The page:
Her story has made me even more committed to a group I joined as a volunteer last year. The groups is called Chemo Angels, but before you click away with the thought that this must be the most depressing group ever, let me tell you about them.

Chemo Angels matches volunteers with a person undergoing chemotherapy. Volunteers can choose to send this person cards or small gifts to let them know that someone is thinking of them.

I chose to be a "Card Angel" and at least once a week (twice is preferred), I write a short note in a card and send my "angel mail" to a woman who doesn't know me. I know only a few things about her: her name, age, type of cancer, her favorite color and that's about it. I send her drawings from the kids, stories of our week, a few photos from our vacation, always ending my cards with a note of hope.

I never expected to hear back from her. This is a one-way relationship---think of yourself as bestowing little bits of hope and kindness to someone who may be scared and sick. I once received a note from a coordinator to tell me that L. was getting my notes and loved hearing about the kids.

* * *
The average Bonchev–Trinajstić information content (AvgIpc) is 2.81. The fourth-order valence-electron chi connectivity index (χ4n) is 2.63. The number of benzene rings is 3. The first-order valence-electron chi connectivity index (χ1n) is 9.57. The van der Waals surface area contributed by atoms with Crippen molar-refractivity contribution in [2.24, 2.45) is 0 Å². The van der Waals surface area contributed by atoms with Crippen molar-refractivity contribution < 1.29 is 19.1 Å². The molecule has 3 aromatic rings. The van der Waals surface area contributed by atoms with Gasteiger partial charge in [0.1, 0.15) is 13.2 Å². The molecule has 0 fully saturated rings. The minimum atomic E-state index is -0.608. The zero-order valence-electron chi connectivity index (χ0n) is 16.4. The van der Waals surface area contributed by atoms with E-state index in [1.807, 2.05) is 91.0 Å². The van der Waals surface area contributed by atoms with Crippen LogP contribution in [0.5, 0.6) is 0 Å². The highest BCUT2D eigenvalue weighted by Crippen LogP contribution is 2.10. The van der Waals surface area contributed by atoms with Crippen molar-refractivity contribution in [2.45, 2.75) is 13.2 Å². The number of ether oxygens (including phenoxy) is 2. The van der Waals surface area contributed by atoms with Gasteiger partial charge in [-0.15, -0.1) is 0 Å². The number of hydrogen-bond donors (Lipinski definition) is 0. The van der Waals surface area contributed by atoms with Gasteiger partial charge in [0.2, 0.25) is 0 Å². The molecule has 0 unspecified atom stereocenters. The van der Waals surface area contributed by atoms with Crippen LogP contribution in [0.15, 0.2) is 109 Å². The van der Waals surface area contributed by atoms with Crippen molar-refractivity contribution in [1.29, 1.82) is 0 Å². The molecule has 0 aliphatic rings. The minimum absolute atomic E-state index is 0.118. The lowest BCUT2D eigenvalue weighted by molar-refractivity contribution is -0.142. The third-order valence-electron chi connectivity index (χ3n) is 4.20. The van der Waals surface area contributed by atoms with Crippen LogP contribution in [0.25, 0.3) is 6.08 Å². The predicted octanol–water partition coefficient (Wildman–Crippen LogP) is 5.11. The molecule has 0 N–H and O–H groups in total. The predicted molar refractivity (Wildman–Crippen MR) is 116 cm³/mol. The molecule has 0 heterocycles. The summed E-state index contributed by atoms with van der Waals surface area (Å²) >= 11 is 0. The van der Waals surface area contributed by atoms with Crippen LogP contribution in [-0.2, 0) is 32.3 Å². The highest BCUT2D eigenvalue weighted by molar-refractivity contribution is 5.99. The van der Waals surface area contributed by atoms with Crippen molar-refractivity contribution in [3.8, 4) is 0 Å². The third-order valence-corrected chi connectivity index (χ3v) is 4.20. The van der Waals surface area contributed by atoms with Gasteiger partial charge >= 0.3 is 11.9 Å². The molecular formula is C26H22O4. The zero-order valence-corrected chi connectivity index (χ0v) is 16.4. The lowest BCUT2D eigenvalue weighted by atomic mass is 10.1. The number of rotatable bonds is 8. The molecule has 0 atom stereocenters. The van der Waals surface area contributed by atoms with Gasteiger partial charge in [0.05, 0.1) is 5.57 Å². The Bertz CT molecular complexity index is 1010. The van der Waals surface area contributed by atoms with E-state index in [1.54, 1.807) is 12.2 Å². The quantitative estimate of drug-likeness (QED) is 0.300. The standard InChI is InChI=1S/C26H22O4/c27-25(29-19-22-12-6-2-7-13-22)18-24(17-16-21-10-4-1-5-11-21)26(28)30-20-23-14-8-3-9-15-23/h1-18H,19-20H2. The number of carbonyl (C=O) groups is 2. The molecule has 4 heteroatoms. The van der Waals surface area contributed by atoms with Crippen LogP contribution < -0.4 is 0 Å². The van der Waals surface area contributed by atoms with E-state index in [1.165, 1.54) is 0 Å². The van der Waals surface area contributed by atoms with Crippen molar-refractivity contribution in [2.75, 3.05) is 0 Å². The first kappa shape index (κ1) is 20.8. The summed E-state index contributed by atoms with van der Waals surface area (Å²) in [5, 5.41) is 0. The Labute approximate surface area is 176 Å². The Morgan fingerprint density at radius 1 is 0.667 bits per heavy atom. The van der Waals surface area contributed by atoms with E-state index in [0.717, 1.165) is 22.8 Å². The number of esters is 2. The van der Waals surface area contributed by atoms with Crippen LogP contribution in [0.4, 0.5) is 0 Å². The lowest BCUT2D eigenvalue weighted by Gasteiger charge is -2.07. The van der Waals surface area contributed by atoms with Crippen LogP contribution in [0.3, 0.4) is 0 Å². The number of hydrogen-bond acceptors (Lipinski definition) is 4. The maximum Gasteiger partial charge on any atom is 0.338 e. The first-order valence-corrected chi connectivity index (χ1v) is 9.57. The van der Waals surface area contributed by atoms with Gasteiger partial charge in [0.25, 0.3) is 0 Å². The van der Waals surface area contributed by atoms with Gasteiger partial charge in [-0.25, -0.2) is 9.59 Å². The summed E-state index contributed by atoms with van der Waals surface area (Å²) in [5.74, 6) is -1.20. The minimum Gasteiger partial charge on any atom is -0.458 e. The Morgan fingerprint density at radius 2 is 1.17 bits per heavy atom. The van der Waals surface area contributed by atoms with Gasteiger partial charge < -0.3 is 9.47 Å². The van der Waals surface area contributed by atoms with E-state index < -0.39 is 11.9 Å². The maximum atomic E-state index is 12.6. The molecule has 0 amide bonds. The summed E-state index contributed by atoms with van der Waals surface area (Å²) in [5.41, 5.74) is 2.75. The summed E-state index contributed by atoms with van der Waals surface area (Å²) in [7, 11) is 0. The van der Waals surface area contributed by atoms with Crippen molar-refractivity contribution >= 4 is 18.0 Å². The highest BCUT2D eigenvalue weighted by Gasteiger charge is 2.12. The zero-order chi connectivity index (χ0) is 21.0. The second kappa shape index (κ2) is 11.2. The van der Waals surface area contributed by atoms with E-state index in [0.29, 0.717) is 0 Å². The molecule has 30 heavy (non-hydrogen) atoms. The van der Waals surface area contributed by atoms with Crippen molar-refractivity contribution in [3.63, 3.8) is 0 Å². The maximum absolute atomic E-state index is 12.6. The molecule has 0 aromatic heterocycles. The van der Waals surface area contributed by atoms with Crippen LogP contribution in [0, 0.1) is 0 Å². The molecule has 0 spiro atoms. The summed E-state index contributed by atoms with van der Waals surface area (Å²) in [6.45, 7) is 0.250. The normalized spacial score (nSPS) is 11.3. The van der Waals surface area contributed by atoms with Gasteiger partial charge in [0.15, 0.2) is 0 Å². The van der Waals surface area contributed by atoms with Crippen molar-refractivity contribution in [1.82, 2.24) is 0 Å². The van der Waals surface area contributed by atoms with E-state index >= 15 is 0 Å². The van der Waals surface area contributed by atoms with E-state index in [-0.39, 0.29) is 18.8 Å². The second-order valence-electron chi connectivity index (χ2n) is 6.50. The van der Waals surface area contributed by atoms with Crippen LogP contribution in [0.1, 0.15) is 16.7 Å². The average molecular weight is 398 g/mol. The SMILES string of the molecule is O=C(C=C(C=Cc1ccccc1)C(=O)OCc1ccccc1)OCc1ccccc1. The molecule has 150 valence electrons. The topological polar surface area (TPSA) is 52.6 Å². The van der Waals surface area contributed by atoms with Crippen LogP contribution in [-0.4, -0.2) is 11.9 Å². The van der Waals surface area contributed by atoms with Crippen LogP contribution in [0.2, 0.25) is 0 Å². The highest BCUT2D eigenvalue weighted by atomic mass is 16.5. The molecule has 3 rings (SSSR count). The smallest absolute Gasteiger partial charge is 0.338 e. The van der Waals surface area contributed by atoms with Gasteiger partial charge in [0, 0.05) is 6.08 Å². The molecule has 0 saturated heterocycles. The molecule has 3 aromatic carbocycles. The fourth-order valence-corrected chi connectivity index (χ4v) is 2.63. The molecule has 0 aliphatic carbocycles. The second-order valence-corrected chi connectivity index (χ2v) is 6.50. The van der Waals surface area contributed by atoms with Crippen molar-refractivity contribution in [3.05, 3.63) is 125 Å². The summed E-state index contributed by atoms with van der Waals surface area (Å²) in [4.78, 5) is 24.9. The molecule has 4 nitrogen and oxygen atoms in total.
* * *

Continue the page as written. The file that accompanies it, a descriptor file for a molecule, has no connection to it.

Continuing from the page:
Then I got a note a few weeks ago that made me cry. It was from L. telling me her doctor had pronounced her "cancer free".

I plan to send her cards every now and then, even though she has officially "graduated" from the program. But I'm also about to sign on for my next patient. I'd like to get a parent of young children this time, so that the kids can send notes to the family as well.

It's not enough to bring back my dad or to save Lisa's life, but it's something I can do while I'm still here.


Chemo Angels is free to join and raises money in very quiet, no-pressure ways. If you cannot volunteer your time, please consider making a donation so that their work can continue.

And, if Lisa's story touches you, please consider donating to her family's fund. The last thing they need to worry about right now are medical bills.